Feeds

Oracle has commitment issues over Fusion

Redefining 'Holidays'

Boost IT visibility and business value

OpenWorld A week, former British Prime Minister Harold Wilson is famed for having said, is a long time in politics.

If that's true of politics where destinies turn on a sixpence (or dime), then what does that make a year in application development, where deadlines determine success or failure, and where - so marketing drones keep telling us - business is being done at the speed of the internet?

Oracle, no slouch when it comes to evangelizing the transformative effects its SOA can have on customers' business, on Tuesday recommitted itself to not providing anything approximating a release date for any of its vast array of Fusion-branded development tools, middleware, and applications beyond saying sometime in 2008.

The analysts might know what's really happening, but as executive vice president of development Chuck Rozwat helpfully explained, they are not at liberty to comment as they signed non disclosure agreements (NDAs) in exchange for being briefed by Oracle.

There is one date to be had: Oracle cleared up any possible confusion over what it means when it says "the holidays". The holidays on Oracle's campus means Christmas, not US Thanksgiving, which is next week. Which is a nice gesture towards the Europeans, but - frankly - a little odd given Oracle is a US company.

Senior vice president of server technologies Thomas Kurian said Tuesday the developer preview edition of Oracle Fusion Middleware 11g will be made available in the "middle" of December. The day before Kurian told OpenWorld its middleware and tools preview pack would hit its Technology Network (OTN) "before the holiday season".

Otherwise, it's a case of "calendar 2008" for Fusion Middleware and JDeveloper 11g, and "the first modules" of Oracle's Fusion applications Kurian and Rozwat told press and analysts at OpenWorld.

Which modules from the amorphous project that is Fusion? Oracle wouldn't say. Is Fusion now delayed, with Oracle scrambling to deliver only what it can in 2008 with the rest coming later in the wake of last month's surprise departure of John Wookey, the executive who'd been heading Fusion application development?

No, according to Rozwat, who said Oracle always planned to deliver parts of Fusion in 2008 and that plan is still on track. That contradicts what his boss, Oracle president Charles Phillips, told a "half-way to Fusion" jamboree nearly two years ago.

Complicating the picture further is the ambitious decision to merge many features across the 11g and Fusion middleware and application family.

There are now so many integration points and promises - especially around the (gulp) "mashups" between its software demonstrated at OpenWorld - it seems everything is now moving on all fronts at the same speed... slowly.

It's the position Microsoft found itself in a few years back with Windows Longhorn. That, too, was to be integrated with other yet-to-ship planned new products, such as the next edition of SQL Server.

It's refreshing that Oracle, who's long been competing with Microsoft in the areas of email, business applications and databases, has found a new area to spar with its rival, having bested Microsoft's "sometime in six months" shipping window by committing to the dates of between 1 January and 31 December. ®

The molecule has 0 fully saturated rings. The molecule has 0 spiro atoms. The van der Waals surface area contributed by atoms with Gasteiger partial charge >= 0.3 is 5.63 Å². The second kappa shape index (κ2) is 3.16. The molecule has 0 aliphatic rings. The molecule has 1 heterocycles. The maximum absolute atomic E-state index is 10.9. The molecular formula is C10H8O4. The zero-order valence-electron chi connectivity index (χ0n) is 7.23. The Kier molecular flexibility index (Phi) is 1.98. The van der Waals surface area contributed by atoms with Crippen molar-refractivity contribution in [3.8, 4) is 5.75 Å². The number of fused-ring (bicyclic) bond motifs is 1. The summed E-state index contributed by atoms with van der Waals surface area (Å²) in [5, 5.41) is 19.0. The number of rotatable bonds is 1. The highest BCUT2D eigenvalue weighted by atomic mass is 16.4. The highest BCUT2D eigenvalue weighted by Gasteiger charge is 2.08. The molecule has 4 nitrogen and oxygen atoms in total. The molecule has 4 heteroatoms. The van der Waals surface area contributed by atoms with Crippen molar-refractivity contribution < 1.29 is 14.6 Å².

The Essential Guide to IT Transformation

More from The Register

next story
Secure microkernel that uses maths to be 'bug free' goes open source
Hacker-repelling, drone-protecting code will soon be yours to tweak as you see fit
NO MORE ALL CAPS and other pleasures of Visual Studio 14
Unpicking a packed preview that breaks down ASP.NET
KDE releases ice-cream coloured Plasma 5 just in time for summer
Melty but refreshing - popular rival to Mint's Cinnamon's still a work in progress
Leaked Windows Phone 8.1 Update specs tease details of Nokia's next mobes
New screen sizes, dual SIMs, voice over LTE, and more
Another day, another Firefox: Version 31 is upon us ALREADY
Web devs, Mozilla really wants you to like this one
Put down that Oracle database patch: It could cost $23,000 per CPU
On-by-default INMEMORY tech a boon for developers ... as long as they can afford it
Google shows off new Chrome OS look
Athena springs full-grown from Chromium project's head
prev story

Whitepapers

Implementing global e-invoicing with guaranteed legal certainty
Explaining the role local tax compliance plays in successful supply chain management and e-business and how leading global brands are addressing this.
The Essential Guide to IT Transformation
ServiceNow discusses three IT transformations that can help CIO's automate IT services to transform IT and the enterprise.
Consolidation: The Foundation for IT Business Transformation
In this whitepaper learn how effective consolidation of IT and business resources can enable multiple, meaningful business benefits.
How modern custom applications can spur business growth
Learn how to create, deploy and manage custom applications without consuming or expanding the need for scarce, expensive IT resources.
Build a business case: developing custom apps
Learn how to maximize the value of custom applications by accelerating and simplifying their development.